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1.) bluecat - 10/23/2017
When the plant matures, it has blotchy red marks on the leaves. Looks exactly like blood. Would not want to trail a deer through that.

2.) Swamp Fox - 10/23/2017
We have some leaves here in the woods that show red splotches when they turn yellow. Very annoying. I want to say maple, maybe gum. I basically don't pay attention to them anymore, LOL.

Do deer use the sorghum out there? Around here, I think it's pretty worthless for deer. Not even convinced deer will use it to bed.

Also, bonus question: Is sorghum ever referrred to as milo in your area?

I'll hang up and take my answer off the air.
3.) bluecat - 10/23/2017
Yes, milo is actually the more common term. I don't know if deer use milo or not. I've never been successful hunting over it. It's a little surprising. It's fairly good to eat right off the plant. I would think the deer would love it.
4.) Swamp Fox - 10/23/2017
There are several different kinds of milo, as far as I know. The sorghum/milo here is different from what I've seen people call milo elsewhere. I can't say whether those people knew what they were talking about or not, though.

What I call milo or sorghum:

Birds like it, though. I'm a little surprised it doesn't seem to be a bigger draw for doves here. Maybe they're in corn until it (one or the other) comes down. If I see corn and sorghum in the same area, though, no (few) doves in the sorghum. At least when I'm paying attention.

This article conflicts with my largely unimpressed attitude toward sorghum/milo:

5.) bluecat - 10/23/2017
Looks like the right animal.
6.) Swamp Fox - 10/24/2017
Somebody pointed some type of low-growing green field out to me as milo one time. It was very lush and about calf high in September. Big field or I might have thought it was clover from a distance. If I remember correctly from sitting in it, it was mostly a blade-type plant with clover (?) mixed in. Maybe I misunderstood what I was being told.
7.) bluecat - 10/24/2017
Well the pic you posted looks like milo or sorghum. There may be subtle differences. I really don't know. They may be the same. Who really nos this stuff anyway?
8.) Swamp Fox - 10/24/2017
The field I'm talking about looked nothing like what I know as milo. That's why I wondered what "everyone" calls milo (sorghum). I've asked a few different people and no one has come up with a type of milo similar to what this guy identified as milo.

So the choices are: There's an unidentified milo out there; I misunderstood what the guy was trying to say; or he didn't know what milo looked like to begin with.

9.) DParker - 10/24/2017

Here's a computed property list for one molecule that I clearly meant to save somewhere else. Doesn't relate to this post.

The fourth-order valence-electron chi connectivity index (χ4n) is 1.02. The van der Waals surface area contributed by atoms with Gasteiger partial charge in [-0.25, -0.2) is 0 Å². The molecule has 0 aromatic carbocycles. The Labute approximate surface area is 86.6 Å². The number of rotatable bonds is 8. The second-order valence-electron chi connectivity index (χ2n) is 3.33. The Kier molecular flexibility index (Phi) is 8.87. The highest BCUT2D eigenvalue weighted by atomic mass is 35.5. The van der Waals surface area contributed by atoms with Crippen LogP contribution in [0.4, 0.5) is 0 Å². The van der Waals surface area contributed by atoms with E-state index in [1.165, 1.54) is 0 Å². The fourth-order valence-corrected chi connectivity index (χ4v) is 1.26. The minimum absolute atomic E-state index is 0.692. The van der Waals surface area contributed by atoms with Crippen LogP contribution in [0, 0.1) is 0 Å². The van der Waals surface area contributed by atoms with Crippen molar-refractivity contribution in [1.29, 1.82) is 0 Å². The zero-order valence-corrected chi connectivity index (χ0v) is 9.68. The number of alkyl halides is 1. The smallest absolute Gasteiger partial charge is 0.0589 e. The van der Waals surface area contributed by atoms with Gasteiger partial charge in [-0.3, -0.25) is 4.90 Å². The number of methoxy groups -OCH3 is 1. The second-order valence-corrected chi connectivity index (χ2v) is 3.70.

What you (Swampy) posted is what's called "milo" in these parts as well. It's always been my understanding that it's a synonym for "sorghum", but I've not heard it referred to as such here, so I don't really know for sure. All I know is that all species of dove dog it, so the local milo fields are chock-full of shotguns come the first weekend of September.
10.) Swamp Fox - 10/24/2017
Growing up, I always heard milo was a good place to hunt doves. I just haven't seen a lot of proof. Of course, it would help if the milo I've been around were near water, on a travel lane, not surrounded by corn etc. But I'm not sure anyone seeks out milo around here either. I don't know. I'm a piddling dove hunter, at best. All I know is that corn and sunflowers get dove hunters' attention around here more than milo seems to.

I did pick this up from the comments section in the QDMA article from above, though. It might explain a few things, although I don't know how it squares with the notation in the body of the article that some Southern deer will go after milo in August and September if there's little else in prime condition (I have not seen that, for whatever reason):

[QUOTE]Ken, the most common sorghum variety for deer to actually browse is called WGF sorghum. The seed head is about waist high, and deer will consume it once it matures in early fall of after a good frost, when the tannin levels of the seed decrease. WGF sorghum is also resistant to being eaten by birds, so more seeds remain for deer. Hope this helps! Good luck.[/QUOTE]
11.) DParker - 10/24/2017
We have a LOT more milo than corn around here, and NO sunflowers, so that may well explain the popularity of the milo fields.
12.) Jon - 10/24/2017
We have very little milo around here anymore although I did see 2 fairly large plots within the last month. The majority of our beans here are soy and they are either gone or soon to be gone leaving us with bare ground for our upcoming rut. The harvested corn fields are generally now planted in barley or wheat and will stay until they are planted again in the spring with something different. Farmers here rotate between corn/beans/potatoes (sometimes sweet) and rarely beets with barley or wheat during the off season to keep the nutrients in the soil.
13.) bluecat - 10/24/2017
I think quail really like the milo fields going from memory. I would think it would be a bird paradise.
14.) Swamp Fox - 10/24/2017
[QUOTE=DParker;52609]We have a LOT more milo than corn around here, and NO sunflowers, so that may well explain the popularity of the milo fields.[/QUOTE]

In my travels, I encounter few sunflowers that weren't planted by avid dove hunters, or, on public ground, by the wildlife people.

[QUOTE=bluecat;52615]I think quail really like the milo fields going from memory. I would think it would be a bird paradise.[/QUOTE]

I have the same impression about quail.
15.) Jon - 10/24/2017
[QUOTE=bluecat;52615]I think quail really like the milo fields going from memory. I would think it would be a bird paradise.[/QUOTE]
Yes, quail and pheasant really love milo. This state used to be over run with both birds and now we have zero of all 3